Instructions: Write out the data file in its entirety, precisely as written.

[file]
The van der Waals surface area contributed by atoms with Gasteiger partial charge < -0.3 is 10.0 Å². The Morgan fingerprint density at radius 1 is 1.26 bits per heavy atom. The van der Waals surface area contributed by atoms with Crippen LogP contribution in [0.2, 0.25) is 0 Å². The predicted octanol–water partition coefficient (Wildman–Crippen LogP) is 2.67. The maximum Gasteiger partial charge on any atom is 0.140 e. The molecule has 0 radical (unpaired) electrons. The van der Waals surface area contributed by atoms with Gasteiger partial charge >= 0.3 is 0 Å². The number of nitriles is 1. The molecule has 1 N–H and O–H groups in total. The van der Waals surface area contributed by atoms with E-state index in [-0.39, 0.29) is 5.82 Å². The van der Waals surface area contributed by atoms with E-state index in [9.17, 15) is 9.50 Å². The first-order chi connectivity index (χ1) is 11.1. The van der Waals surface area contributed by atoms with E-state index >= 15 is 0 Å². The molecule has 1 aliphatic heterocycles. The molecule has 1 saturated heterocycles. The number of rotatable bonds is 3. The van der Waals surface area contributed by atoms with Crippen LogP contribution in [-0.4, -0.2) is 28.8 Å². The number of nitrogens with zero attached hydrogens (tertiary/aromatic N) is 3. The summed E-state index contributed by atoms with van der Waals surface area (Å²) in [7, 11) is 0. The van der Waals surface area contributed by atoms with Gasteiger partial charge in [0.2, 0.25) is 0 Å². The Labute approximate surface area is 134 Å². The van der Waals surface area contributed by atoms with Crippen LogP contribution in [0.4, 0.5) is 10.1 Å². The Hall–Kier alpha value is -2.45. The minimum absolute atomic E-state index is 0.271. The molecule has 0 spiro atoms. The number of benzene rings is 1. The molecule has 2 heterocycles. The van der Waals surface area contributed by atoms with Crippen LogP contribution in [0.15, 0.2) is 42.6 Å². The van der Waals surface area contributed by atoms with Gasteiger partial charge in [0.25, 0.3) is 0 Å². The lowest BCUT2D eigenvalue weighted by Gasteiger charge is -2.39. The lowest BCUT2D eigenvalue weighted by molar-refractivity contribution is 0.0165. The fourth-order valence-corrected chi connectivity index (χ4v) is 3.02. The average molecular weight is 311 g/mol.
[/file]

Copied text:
The van der Waals surface area contributed by atoms with Gasteiger partial charge < -0.3 is 10.0 Å². The Morgan fingerprint density at radius 1 is 1.26 bits per heavy atom. The van der Waals surface area contributed by atoms with Crippen LogP contribution in [0.2, 0.25) is 0 Å². The predicted octanol–water partition coefficient (Wildman–Crippen LogP) is 2.67. The maximum Gasteiger partial charge on any atom is 0.140 e. The molecule has 0 radical (unpaired) electrons. The van der Waals surface area contributed by atoms with Gasteiger partial charge >= 0.3 is 0 Å². The number of nitriles is 1. The molecule has 1 N–H and O–H groups in total. The van der Waals surface area contributed by atoms with E-state index in [-0.39, 0.29) is 5.82 Å². The van der Waals surface area contributed by atoms with E-state index in [9.17, 15) is 9.50 Å². The first-order chi connectivity index (χ1) is 11.1. The van der Waals surface area contributed by atoms with E-state index >= 15 is 0 Å². The molecule has 1 aliphatic heterocycles. The molecule has 1 saturated heterocycles. The number of rotatable bonds is 3. The van der Waals surface area contributed by atoms with Crippen LogP contribution in [-0.4, -0.2) is 28.8 Å². The number of nitrogens with zero attached hydrogens (tertiary/aromatic N) is 3. The summed E-state index contributed by atoms with van der Waals surface area (Å²) in [7, 11) is 0. The van der Waals surface area contributed by atoms with Gasteiger partial charge in [0.2, 0.25) is 0 Å². The Labute approximate surface area is 134 Å². The van der Waals surface area contributed by atoms with Crippen LogP contribution in [0.4, 0.5) is 10.1 Å². The Hall–Kier alpha value is -2.45. The minimum absolute atomic E-state index is 0.271. The molecule has 0 spiro atoms. The number of benzene rings is 1. The molecule has 2 heterocycles. The van der Waals surface area contributed by atoms with Crippen LogP contribution in [0.15, 0.2) is 42.6 Å². The van der Waals surface area contributed by atoms with Gasteiger partial charge in [0.25, 0.3) is 0 Å². The lowest BCUT2D eigenvalue weighted by Gasteiger charge is -2.39. The lowest BCUT2D eigenvalue weighted by molar-refractivity contribution is 0.0165. The fourth-order valence-corrected chi connectivity index (χ4v) is 3.02. The average molecular weight is 311 g/mol.